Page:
Rapid prototyping technology for NASA Earth science research database will make imagery more useful

Dr. Robert Moorhead

 

Co-principal investigator for MSU's lead role in the project is Robert J. Moorhead, a professor of electrical and computer engineering and GRI associate director for research. He also is an expert in rapid prototyping technology, which produces working models from computer-aided designs or animation modeling software.

The goal of the rapid prototyping capability is to speed the evaluation of potential uses of NASA research products and technologies, and improve future operational systems by reducing the time to access, configure and assess their effectiveness.

"Our rapid prototyping capability will jumpstart NASA's new system so that it can be used more quickly," Moorhead explained.

Earth system science is the study of how the Earth works as a system of continents, oceans, atmosphere, ice, and life. It is based on the ability to measure key parameters and integrate that knowledge into Earth system models.

NASA officials say the Earth science community is now at a time of unprecedented recognition of the need for global observations--via satellites, manned spacecraft, airplanes, balloons, and other sensor tracking systems--to feed data into advanced decision tools for holistic, near and long-range decision-making.

They contend a new integrated global observation system utilizing the latest spatial technology will contribute to greater agricultural efficiency, carbon management, disaster management, homeland security, invasive species detection, water management, and other "cross-cutting solutions" programs.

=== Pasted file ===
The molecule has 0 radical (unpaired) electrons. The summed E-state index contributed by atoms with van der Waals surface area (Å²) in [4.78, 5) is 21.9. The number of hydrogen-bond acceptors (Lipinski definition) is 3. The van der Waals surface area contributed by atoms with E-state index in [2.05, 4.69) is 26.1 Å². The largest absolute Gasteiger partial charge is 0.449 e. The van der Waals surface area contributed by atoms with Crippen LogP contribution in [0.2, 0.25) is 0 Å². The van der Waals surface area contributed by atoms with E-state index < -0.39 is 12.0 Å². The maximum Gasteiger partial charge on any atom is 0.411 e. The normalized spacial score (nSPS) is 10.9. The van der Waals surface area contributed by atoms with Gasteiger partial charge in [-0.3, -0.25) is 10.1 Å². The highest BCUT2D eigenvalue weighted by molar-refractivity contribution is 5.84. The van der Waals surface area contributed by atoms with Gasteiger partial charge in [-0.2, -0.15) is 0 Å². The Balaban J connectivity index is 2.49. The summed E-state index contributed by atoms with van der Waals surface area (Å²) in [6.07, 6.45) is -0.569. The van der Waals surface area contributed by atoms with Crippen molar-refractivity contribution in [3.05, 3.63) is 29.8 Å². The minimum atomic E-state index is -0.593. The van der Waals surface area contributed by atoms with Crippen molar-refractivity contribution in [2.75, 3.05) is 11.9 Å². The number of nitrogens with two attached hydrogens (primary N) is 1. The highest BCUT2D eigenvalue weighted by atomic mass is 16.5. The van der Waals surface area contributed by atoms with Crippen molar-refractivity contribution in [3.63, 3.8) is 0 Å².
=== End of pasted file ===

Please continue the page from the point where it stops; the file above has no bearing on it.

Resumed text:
They also predict proposed activities will extend NASA's use of new technology and knowledge about the Earth system to serve society through partnerships with such governmental agencies as the Department of Homeland Security, Environmental Protection Agency, U.S. Army Corps of Engineers, Department of Agriculture, USDA Forest Service, National Oceanic and Atmospheric Administration, and U.S. Geological Survey. Various state agencies and industrial groups also are involved in the partnership.

"Today, Earth observations are used widely to access production and resource conditions at a point in time, but there is a need to move beyond that snapshot," USDA Secretary Mike Johanns said last year in outlining his vision for how such observations could revolutionize food and fiber production, and management of natural resources.

GRI's three-pronged strategic plan will provide a solutions network or interactive database, based on existing knowledge, for easy access by all NASA technology users; a rapid prototyping component that simulates new, improved datasets from existing technology; and integrated systems solutions approach for conducting actual research.

"NASA's earth science program has been criticized for developing technology in a vacuum and just sort of throwing the results over the fence, expecting somebody to be there to catch it," said Shaw. "Now, they want their users to plug the technology into their respective systems much earlier in the process, rather than having to start from scratch."

Added Moorhead: "NASA wants a warehouse of ready-to-go arguments as to why you should use their data."